The History of the Vocoder
The first-ever vocoder was developed back in 1928 by Bell Labs and first exhibited in 1939 at a fair which was conducted at the New York.
Initially, the proposed usage of it was to decrease the bandwidth of voice information, enabling it to be transmitted throughout the further distances.
Unluckily, the reformation of the voice of those early systems was not so impressive and hence, they never got used for this purpose.
Nevertheless, they were utilized to send encoded messages during the period of the Second World War.
The working mechanism of vocoder revolves around analysing the sound of a modulator signal which is the voice of a human being.
Then the modulator signal is divided into further varied frequency bands where the level of every individual band is transferred as a signal to a relevant bandpass filter. Similarly, the filter has an identical frequency that was analyzed and a sound source, known as carried is transmitted through the centre of filters.
Each bandpass’ level gets adjusted automatically to correlating frequency in the modulator carrier signal. That way, the carrier is filtered so that the harmonic content which goes through is parallel to modulator signal.
The use of vocoders never came into existence for civilian communication due to the machinic sound that it produces. However, it can be used for creative motives.
As far as musical use is concerned, a synthesizer is frequently used as carrier frequency which lets it pitch to certain notes.
Vocoders achieved a lot of fame for musical use in the 1970s by popular artists including the likes of Kraftwerk, Boney M and Wendy Carlos.
Similarly, it is also quite frequent in advance music and is used by musicians like Daft Punk, Beastie Boys and Zedd.
We dig deep and explore a list of the best vocoders in the world.
$1,000 – $1,500 range second hand
It is one of the most fascinating additions to the magnificent Korg line of keyboard instruments & accessories while brining the lifetime opportunities which were only approachable only to some of the musicians in recording studio applications.
The Korg VC-10 enables producers and musicians to make their music with a unique sound and melody.
Despite vocoders being around for so long, their usage towards music in live performance scenarios has been restricted because of heavy cost and complicated working operation.
Contrarily, the latest Korg VC-10 has been immensely simplified with the way it works and is only of its kind with built-in polyphonic keyboard sound source that also comes with a very affordable price tag.
– Fantastic onboard vocoder along with free gooseneck mic, crystal clear sounds and premium effects.
– A fine combination of arpeggiator and modulation sequencer with added editor software and included USB MIDI.
– There is room for improvement in the displays and a shortcoming in the aftertouch with a lack of half a radius.
Note: We recommend you check out the Korg Microkorg.
$3,000 – $4,500 range second hand
At its peak, the VP-330 Vocoder Plus achieved splendid fame with many artists back in those days including Vangelis and 10CC utilising its sound in their recordings.
Nowadays, it is highly in demand but there is a lack of availability in the secondhand market, considering its been discontinued for many years.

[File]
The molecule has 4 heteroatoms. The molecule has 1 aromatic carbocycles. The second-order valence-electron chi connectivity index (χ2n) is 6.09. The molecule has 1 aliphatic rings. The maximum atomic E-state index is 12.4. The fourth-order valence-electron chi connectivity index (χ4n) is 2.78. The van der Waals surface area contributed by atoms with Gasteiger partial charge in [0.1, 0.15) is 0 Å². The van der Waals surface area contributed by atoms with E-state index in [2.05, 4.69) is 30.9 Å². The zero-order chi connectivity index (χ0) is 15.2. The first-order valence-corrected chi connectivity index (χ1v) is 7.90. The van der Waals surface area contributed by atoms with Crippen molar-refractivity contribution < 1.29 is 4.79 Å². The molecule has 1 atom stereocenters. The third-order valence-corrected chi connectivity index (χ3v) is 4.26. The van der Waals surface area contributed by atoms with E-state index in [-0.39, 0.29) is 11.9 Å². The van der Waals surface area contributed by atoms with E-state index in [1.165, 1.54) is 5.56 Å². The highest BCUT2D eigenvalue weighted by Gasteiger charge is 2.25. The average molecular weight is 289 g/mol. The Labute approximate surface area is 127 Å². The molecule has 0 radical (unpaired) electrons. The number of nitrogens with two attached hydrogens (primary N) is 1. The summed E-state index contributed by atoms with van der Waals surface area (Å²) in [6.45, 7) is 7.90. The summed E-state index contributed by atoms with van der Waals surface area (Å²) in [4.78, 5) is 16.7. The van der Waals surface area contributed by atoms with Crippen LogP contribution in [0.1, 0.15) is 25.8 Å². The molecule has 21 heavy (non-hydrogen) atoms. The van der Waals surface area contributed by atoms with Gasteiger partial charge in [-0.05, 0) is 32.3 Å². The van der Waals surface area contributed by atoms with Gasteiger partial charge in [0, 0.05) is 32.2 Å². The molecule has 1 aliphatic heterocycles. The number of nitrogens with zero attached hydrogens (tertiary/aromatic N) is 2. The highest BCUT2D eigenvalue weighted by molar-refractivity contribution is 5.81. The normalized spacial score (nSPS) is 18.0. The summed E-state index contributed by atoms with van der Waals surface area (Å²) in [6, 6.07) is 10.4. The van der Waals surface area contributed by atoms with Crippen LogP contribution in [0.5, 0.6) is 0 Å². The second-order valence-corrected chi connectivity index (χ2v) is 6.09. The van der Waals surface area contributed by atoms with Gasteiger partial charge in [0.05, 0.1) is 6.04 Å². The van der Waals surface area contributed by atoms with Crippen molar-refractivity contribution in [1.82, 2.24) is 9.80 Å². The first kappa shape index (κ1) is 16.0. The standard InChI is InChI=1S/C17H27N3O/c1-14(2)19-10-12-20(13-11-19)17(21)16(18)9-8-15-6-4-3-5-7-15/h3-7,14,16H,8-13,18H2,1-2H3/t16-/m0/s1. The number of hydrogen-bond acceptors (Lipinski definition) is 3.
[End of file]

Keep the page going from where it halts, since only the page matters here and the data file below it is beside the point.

Roland has designed the vocoder’s sound and functions with their famous ACB technology which adds to its range big time. Its power source can be extended over USB with the help of your computer and even you could utilize the batteries or USB power supply to charge the unit.
As far as the front panel is concerned, it has two ribbon controls which are used for numerous functions depending on chosen mode which work quite decently even without real wheels.
– A vocoder synth that has a super clear sound along with a human voice addition and strings option.
– It comes without a wall-wart power supply input or built-in source of power supply.
– The mic is too short than likings of many users.
Note: We also recommend you check out the Roland VP-03
$8,000 – $12,500 range second hand
As its main prospect, Moog 16 vocoder comes with 16-voice models where each voice has its own separate three envelopes along with two filters, noise generator and mixer having external audio.
The vocoder’s users are able to make a waveform which is not traditionally experienced in analogue synthesizers whereas, each oscillator part also has hard sync, ring modulation and unique sound.
As far as onboard effects are concerned, the Moog features two independent effects processors provide everything from traditional choruses and delays.
It also possesses a suite of reverbs which are officially licensed. On one hand, the Moog has enriched modern controlling, at the same time, routing & preset control management tends to be on analogy side.
However, the synthesizer has a premium build with a combination of the aluminium enclosure, ash cabinet and cool matte-ish black keys making it an all impressive with outlook.
$300 – $800 range second hand
Developed by British synth maker EMS are renowned not only for great vocoders but for their traditional VCS3, and have their own specialized retro vocoders, loved by many music creators worldwide.
Being circulating around since the 1970s, it has established its self as one of the very best options for that classic vocoder sound.
The 2000 Vocoder has 16 channels of vocoding with filters, oscillator, voice detection and noise sources.
With the EMS 3000, the individual controls for every band and knob switch on the front panels with an addition of new LED meter signal. Launched in 1977, it has the honour of being used by the likes of Jimmy Edgar and Vangelis.
When you consider vocal processing, one of the most amazing effects one can take the most out of is vocoder VST plugin.
To put it in a simplistic manner, it is something which is used for the purpose of synthesizing human voice and could be a tremendous way for adding some spark to a recording or vocal performance through a microphone.